Category Archives: Shaders

Shaders are programs that runs on the GPU.

VPOS

Starting with DirectX Pixel Shader Model 3.0 there exist an input type called VPOS. It’s the current pixels position on the screen and it’s automatically generated. This can be useful when sampling from a previously rendered texture when rendering an arbitrarily shaped mesh to the screen. To do this, we need uv-coords that represents where to sample on the texture. These coordinates can be gained by simply dividing VPOS with the screen dimensions.
When working with older hardware, that doesn’t support shader model 3.0, there is a need to manually create the VPOS in the vertex shader and pass it to the fragment shader as a TEXCOORD. This is the way to do so ( including the scaling to uv-range which manually has to be done for VPOS if you’re using it).

Vertex Shader:

float4x4 matWorldViewProjection;
float2 fInverseViewportDimensions;
struct VS_INPUT
{
   float4 Position : POSITION0;
};
struct VS_OUTPUT
{
   float4 Position : POSITION0;
   float4 calculatedVPos : TEXCOORD0;
};
float4 ConvertToVPos( float4 p )
{
   return float4( 0.5*( float2(p.x + p.w, p.w - p.y) + p.w*fInverseViewportDimensions.xy), p.zw);
}
 
VS_OUTPUT vs_main( VS_INPUT Input )
{
   VS_OUTPUT Output;
   Output.Position = mul( Input.Position, matWorldViewProjection );
   Output.calculatedVPos = ConvertToVPos(Output.Position);
   return( Output );
}

Pixel Shader:

float4 ps_main(VS_OUTPUT Input) : COLOR0
{
   Input.calculatedVPos /= Input.calculatedVPos.w;
   return float4(Input.calculatedVPos.xy,0,1); // test render it to the screen
}

The image below shows an elephant model rendered with the shader above. As can be seen, the color (red and green channels) correctly represents the uv-coords for a fullscreen quad. Since 0,0,0 = black, 1,0,0 = red, 0,1,0 = green, 1, 1,0 = yellow.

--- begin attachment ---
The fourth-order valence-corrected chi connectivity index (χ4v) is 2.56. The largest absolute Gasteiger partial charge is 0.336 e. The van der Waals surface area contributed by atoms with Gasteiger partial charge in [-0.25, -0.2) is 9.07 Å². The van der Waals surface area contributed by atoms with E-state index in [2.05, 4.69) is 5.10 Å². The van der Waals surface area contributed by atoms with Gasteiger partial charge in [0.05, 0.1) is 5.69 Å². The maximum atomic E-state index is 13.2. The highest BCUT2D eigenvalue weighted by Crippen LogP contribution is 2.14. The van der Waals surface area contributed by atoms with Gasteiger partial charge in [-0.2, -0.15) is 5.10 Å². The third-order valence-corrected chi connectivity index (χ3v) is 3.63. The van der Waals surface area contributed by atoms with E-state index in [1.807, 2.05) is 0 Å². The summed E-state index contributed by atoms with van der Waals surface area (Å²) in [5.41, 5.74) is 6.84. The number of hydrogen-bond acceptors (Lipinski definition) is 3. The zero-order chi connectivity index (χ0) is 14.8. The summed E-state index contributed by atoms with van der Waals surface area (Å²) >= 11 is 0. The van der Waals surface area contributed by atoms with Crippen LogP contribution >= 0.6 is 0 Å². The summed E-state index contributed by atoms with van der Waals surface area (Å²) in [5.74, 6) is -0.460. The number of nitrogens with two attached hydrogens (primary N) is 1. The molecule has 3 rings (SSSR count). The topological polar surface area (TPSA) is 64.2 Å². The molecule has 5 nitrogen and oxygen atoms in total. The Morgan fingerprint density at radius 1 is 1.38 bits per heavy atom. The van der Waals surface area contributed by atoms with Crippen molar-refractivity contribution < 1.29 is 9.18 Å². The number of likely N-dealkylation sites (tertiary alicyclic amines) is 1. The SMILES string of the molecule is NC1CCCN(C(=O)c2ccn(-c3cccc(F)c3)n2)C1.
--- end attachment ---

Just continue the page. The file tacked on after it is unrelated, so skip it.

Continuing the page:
VPOS Elephant
This is how the pixel shader would have looked like if VPOS were used instead (note: no special vertex shader needed in this case).
struct PS_INPUT
{
   float2 vPos : VPOS;
};
float4 ps_main(PS_INPUT Input) : COLOR0
{
   return float4(Input.vPos*fInverseViewportDimensions + fInverseViewportDimensions*0.5,0,1); // test render it to the screen
}

The original code, more info and proof can be found here:
http://www.gamedev.net/community/forums/topic.asp?topic_id=506573

Shader Programming Guides

Here are some links to a couple of quick guides and references that’s useful when writing shaders.

The OpenGL GLSL shader language Quick Reference Guide.
http://www.opengl.org/sdk/libs/OpenSceneGraph/glsl_quickref.pdf

The full specification of GLSL 1.20.8.
http://www.opengl.org/registry/doc/GLSLangSpec.Full.1.20.8.pdf

The full specification of GLSL 1.30.08
http://www.opengl.org/registry/doc/GLSLangSpec.Full.1.30.08.pdf

GPU Programming guide from Nvidia for both OpenGL and DirectX.
http://developer.download.nvidia.com/GPU_Programming_Guide/GPU_Programming_Guide.pdf

Guide to write shaders in DirectX9 in HLSL
http://msdn.microsoft.com/en-us/library/bb944006(VS.85).aspx

Guide to write shaders in DirectX10 in HLSL
http://msdn.microsoft.com/en-us/library/bb509703(VS.85).aspx